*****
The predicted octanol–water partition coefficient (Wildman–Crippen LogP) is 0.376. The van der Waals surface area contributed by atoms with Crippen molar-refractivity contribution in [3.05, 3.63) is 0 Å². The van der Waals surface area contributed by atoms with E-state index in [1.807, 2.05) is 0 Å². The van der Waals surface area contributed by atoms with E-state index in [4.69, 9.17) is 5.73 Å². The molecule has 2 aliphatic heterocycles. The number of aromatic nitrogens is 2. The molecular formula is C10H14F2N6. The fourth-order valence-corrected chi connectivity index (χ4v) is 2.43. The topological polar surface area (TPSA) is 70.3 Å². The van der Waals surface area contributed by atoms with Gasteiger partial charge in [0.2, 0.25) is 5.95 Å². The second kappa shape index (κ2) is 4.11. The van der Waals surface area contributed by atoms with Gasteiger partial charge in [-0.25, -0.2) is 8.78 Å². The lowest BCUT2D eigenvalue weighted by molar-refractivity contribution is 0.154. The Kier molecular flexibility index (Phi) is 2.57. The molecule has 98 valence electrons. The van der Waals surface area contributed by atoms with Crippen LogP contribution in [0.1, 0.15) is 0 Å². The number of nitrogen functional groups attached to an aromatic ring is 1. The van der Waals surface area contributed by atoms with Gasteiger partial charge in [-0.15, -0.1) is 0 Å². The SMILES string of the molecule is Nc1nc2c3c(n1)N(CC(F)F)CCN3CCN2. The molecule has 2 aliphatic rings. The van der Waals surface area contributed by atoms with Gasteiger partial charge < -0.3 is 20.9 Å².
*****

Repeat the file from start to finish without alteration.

The predicted octanol–water partition coefficient (Wildman–Crippen LogP) is 0.376. The van der Waals surface area contributed by atoms with Crippen molar-refractivity contribution in [3.05, 3.63) is 0 Å². The van der Waals surface area contributed by atoms with E-state index in [1.807, 2.05) is 0 Å². The van der Waals surface area contributed by atoms with E-state index in [4.69, 9.17) is 5.73 Å². The molecule has 2 aliphatic heterocycles. The number of aromatic nitrogens is 2. The molecular formula is C10H14F2N6. The fourth-order valence-corrected chi connectivity index (χ4v) is 2.43. The topological polar surface area (TPSA) is 70.3 Å². The van der Waals surface area contributed by atoms with Gasteiger partial charge in [0.2, 0.25) is 5.95 Å². The second kappa shape index (κ2) is 4.11. The van der Waals surface area contributed by atoms with Gasteiger partial charge in [-0.25, -0.2) is 8.78 Å². The lowest BCUT2D eigenvalue weighted by molar-refractivity contribution is 0.154. The Kier molecular flexibility index (Phi) is 2.57. The molecule has 98 valence electrons. The van der Waals surface area contributed by atoms with Crippen LogP contribution in [0.1, 0.15) is 0 Å². The number of nitrogen functional groups attached to an aromatic ring is 1. The van der Waals surface area contributed by atoms with Gasteiger partial charge in [-0.15, -0.1) is 0 Å². The SMILES string of the molecule is Nc1nc2c3c(n1)N(CC(F)F)CCN3CCN2. The molecule has 2 aliphatic rings. The van der Waals surface area contributed by atoms with Gasteiger partial charge < -0.3 is 20.9 Å².